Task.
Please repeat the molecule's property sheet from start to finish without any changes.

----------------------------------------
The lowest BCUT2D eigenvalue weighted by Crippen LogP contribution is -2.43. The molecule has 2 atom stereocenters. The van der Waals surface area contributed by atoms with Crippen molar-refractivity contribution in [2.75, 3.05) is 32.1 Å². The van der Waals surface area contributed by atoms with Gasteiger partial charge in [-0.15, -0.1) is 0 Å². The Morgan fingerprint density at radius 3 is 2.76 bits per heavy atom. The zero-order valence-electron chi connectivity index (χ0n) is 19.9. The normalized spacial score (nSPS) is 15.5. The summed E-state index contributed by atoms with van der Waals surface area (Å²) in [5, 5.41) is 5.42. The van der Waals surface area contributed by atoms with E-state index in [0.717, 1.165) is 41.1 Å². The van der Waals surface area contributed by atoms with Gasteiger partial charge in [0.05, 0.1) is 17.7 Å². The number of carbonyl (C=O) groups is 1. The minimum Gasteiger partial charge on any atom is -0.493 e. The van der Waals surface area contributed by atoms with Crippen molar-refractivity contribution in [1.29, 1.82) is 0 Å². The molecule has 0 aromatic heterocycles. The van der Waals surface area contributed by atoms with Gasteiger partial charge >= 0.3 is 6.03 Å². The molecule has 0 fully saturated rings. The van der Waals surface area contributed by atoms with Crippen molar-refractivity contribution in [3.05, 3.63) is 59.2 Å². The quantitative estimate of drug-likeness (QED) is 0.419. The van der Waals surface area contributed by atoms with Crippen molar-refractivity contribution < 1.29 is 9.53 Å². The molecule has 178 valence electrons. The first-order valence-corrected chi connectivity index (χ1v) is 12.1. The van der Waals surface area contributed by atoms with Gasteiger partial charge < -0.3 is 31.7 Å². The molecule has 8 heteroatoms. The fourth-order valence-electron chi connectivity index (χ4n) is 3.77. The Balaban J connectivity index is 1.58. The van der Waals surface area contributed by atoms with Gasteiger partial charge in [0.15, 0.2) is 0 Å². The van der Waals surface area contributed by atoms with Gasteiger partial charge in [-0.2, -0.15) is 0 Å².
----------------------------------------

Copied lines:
The lowest BCUT2D eigenvalue weighted by Crippen LogP contribution is -2.43. The molecule has 2 atom stereocenters. The van der Waals surface area contributed by atoms with Crippen molar-refractivity contribution in [2.75, 3.05) is 32.1 Å². The van der Waals surface area contributed by atoms with Gasteiger partial charge in [-0.15, -0.1) is 0 Å². The Morgan fingerprint density at radius 3 is 2.76 bits per heavy atom. The zero-order valence-electron chi connectivity index (χ0n) is 19.9. The normalized spacial score (nSPS) is 15.5. The summed E-state index contributed by atoms with van der Waals surface area (Å²) in [5, 5.41) is 5.42. The van der Waals surface area contributed by atoms with E-state index in [0.717, 1.165) is 41.1 Å². The van der Waals surface area contributed by atoms with Gasteiger partial charge in [0.05, 0.1) is 17.7 Å². The number of carbonyl (C=O) groups is 1. The minimum Gasteiger partial charge on any atom is -0.493 e. The van der Waals surface area contributed by atoms with Crippen molar-refractivity contribution in [1.29, 1.82) is 0 Å². The molecule has 0 aromatic heterocycles. The van der Waals surface area contributed by atoms with Gasteiger partial charge >= 0.3 is 6.03 Å². The molecule has 0 fully saturated rings. The van der Waals surface area contributed by atoms with Crippen molar-refractivity contribution in [3.05, 3.63) is 59.2 Å². The quantitative estimate of drug-likeness (QED) is 0.419. The van der Waals surface area contributed by atoms with Crippen molar-refractivity contribution < 1.29 is 9.53 Å². The molecule has 178 valence electrons. The first-order valence-corrected chi connectivity index (χ1v) is 12.1. The van der Waals surface area contributed by atoms with Gasteiger partial charge < -0.3 is 31.7 Å². The molecule has 8 heteroatoms. The fourth-order valence-electron chi connectivity index (χ4n) is 3.77. The Balaban J connectivity index is 1.58. The van der Waals surface area contributed by atoms with Gasteiger partial charge in [0.15, 0.2) is 0 Å². The van der Waals surface area contributed by atoms with Gasteiger partial charge in [-0.2, -0.15) is 0 Å².